Jamaica re-elected to maritime council

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Jamaica re-elected to maritime council

BY BALFORD HENRY
Senior staff reporter
balfordh@jamaicaobserver.com

Sunday, December 08, 2019

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In his address to the International Seabed Authority's (ISA) 25th commemorative ceremony at the Conference Centre in downtown Kingston in July, Prime Minister Andrew Holness urged support for Jamaica's bid for re-election to the Council of the International Maritime Organisation (IMO).

Less than four months later, ISA members responded positively by re-electing Jamaica to serve on the council, at the 31st Session of the IMO's General Assembly, held at its London headquarters, on November 29.

Jamaica, which was returned for a second-successive term, will serve alongside The Bahamas as the two Caribbean countries on the IMO Council for the 2020-2021 biennium.

Minister of Transport and Mining, Robert Montague, who led the country's delegation to the Assembly, said that Jamaica's performance on the world stage with other maritime powers yielded the positive results.

“It is remarkable and indicative of the level of respect accorded to Jamaica, as a maritime State, that our peers have recognised our contribution and re-elected us to serve on this august body,” Montague said.

“Being a member of the IMO Council raises Jamaica's maritime profile, gives Jamaica a representative voice for all maritime regulatory issues, enabling us to represent our nation, our maritime industry and other Caribbean States which have similar economic profiles and maritime issues,” he added.

The minister, who was leading the delegation for the first time, following the successful bid by his predecessor at the ministry, Mike Henry, in 2017, said that Jamaica's re-election to Category C of the powerful IMO Council solidifies its place at the heart of the international maritime legislature.

Director general of the Maritime Authority of Jamaica, Rear Admiral Peter Brady said that he was very happy with the outcome, and indicated that Category C gives a voice to small island developing states (SIDS) in maritime regulatory decision-making.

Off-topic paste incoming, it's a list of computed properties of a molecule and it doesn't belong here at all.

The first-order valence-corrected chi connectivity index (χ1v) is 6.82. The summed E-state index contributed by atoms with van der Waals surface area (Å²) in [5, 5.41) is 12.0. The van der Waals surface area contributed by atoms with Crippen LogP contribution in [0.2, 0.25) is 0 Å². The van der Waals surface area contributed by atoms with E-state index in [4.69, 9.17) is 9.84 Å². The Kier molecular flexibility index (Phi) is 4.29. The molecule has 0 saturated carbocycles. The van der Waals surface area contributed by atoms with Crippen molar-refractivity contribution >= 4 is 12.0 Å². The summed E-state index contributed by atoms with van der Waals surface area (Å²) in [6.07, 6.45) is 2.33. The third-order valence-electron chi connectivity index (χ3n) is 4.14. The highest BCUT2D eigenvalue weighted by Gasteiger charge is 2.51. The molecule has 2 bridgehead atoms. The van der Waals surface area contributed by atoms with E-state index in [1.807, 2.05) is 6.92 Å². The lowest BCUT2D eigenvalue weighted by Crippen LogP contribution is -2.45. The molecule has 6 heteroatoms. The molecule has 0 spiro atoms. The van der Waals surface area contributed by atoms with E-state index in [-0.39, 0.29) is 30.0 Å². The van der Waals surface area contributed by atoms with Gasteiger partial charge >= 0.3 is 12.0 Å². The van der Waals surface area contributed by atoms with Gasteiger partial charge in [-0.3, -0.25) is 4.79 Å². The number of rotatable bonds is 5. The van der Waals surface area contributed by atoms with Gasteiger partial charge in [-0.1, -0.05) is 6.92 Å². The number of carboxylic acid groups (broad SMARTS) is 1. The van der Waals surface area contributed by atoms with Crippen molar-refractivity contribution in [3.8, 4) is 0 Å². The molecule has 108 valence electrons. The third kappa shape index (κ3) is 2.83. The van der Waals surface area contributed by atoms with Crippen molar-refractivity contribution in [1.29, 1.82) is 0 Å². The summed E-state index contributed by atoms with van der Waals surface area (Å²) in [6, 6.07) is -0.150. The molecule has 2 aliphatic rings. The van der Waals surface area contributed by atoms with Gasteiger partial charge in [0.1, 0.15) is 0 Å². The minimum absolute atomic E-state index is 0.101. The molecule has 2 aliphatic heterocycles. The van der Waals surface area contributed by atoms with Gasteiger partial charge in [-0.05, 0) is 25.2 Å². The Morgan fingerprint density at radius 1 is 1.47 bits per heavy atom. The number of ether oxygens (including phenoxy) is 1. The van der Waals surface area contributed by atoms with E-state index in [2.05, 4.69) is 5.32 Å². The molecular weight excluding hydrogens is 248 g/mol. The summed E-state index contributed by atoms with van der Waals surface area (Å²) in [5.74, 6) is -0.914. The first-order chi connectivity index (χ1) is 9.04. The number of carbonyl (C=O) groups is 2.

“We take this responsibility seriously, and try to participate in the work of the IMO to ensure that the interests and concerns of Jamaica, the Caribbean countries, and SIDS in general are adequately ventilated at this level,” he said.

Rear Admiral Brady, who was appointed as the special envoy to the 174-member IMO, was also central to the country's campaign for re-election.

Holness told the attendees, at the 25th anniversary commemorative ceremony for the Kingston-headquartered ISA in July, that recognising the importance of the seas and oceans to economic sustainability, Jamaica would remain actively engaged in ISA, as well as in other international fora where these matters are addressed.

“With our long history of involvement in maritime affairs, Jamaica remains committed to the development of the rules and standards in international shipping as well as the promotion of maritime development, particularly in the Caribbean region,” he stated.

“We are therefore seeking re-election to the council of the International Maritime Organisation for the period 2020/2021. Noting the ongoing rapid deterioration of the maritime environment, I call on all member states to use this opportunity of ISA's 25th anniversary to recommit to the preservation and equitable utilisation of maritime resources, and to ocean-based climate action,” he said.

A specialised agency of the United Nations, IMO is the global standard-setting authority for the safety, security, and environmental performance of international shipping. Its main role is to create a regulatory framework for the shipping industry that is fair and effective, universally adopted, and universally implemented.

The IMO Council is the governing body of the IMO, and performs almost all functions of the Assembly between biennial assembly sessions. It approves the work of the various committees, proposes the budget, appoints the Secretary General for the assembly's approval, and makes policy recommendations, including the IMO's strategic plan.

Category 'C' comprises 20 states that have special interest in maritime transport or navigation, whose election to the Council ensure the representation of all major geographic regions of the world.

Categories 'A' and 'B' are made up of 10 States each, with A representing States with the largest interest in providing international shipping services, and B consisting of States with the largest interest in seaborne trade.

Jamaica's membership in Category C enhances the country's capacity, and that of the region to contribute to major policy decisions, rule-making, and the development of standards. Jamaica has been a member of the IMO since 1976 and was first elected to the council in 2007.


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